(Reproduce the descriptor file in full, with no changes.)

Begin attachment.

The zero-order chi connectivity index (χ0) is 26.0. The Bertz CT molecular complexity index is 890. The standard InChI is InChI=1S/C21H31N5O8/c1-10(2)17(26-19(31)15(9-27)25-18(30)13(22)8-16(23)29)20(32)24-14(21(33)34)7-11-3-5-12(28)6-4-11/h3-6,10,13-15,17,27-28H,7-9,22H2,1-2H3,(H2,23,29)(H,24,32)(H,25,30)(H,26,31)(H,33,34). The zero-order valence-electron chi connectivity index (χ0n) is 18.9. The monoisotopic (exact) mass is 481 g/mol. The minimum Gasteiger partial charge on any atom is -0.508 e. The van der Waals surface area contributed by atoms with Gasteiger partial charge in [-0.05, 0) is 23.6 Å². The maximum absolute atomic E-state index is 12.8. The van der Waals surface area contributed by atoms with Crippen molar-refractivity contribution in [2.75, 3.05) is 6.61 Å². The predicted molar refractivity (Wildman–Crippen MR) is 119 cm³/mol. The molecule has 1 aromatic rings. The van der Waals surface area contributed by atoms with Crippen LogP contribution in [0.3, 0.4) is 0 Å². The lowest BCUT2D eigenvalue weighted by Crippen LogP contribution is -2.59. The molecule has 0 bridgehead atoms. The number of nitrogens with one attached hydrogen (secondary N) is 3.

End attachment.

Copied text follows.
The zero-order chi connectivity index (χ0) is 26.0. The Bertz CT molecular complexity index is 890. The standard InChI is InChI=1S/C21H31N5O8/c1-10(2)17(26-19(31)15(9-27)25-18(30)13(22)8-16(23)29)20(32)24-14(21(33)34)7-11-3-5-12(28)6-4-11/h3-6,10,13-15,17,27-28H,7-9,22H2,1-2H3,(H2,23,29)(H,24,32)(H,25,30)(H,26,31)(H,33,34). The zero-order valence-electron chi connectivity index (χ0n) is 18.9. The monoisotopic (exact) mass is 481 g/mol. The minimum Gasteiger partial charge on any atom is -0.508 e. The van der Waals surface area contributed by atoms with Gasteiger partial charge in [-0.05, 0) is 23.6 Å². The maximum absolute atomic E-state index is 12.8. The van der Waals surface area contributed by atoms with Crippen molar-refractivity contribution in [2.75, 3.05) is 6.61 Å². The predicted molar refractivity (Wildman–Crippen MR) is 119 cm³/mol. The molecule has 1 aromatic rings. The van der Waals surface area contributed by atoms with Crippen LogP contribution in [0.3, 0.4) is 0 Å². The lowest BCUT2D eigenvalue weighted by Crippen LogP contribution is -2.59. The molecule has 0 bridgehead atoms. The number of nitrogens with one attached hydrogen (secondary N) is 3.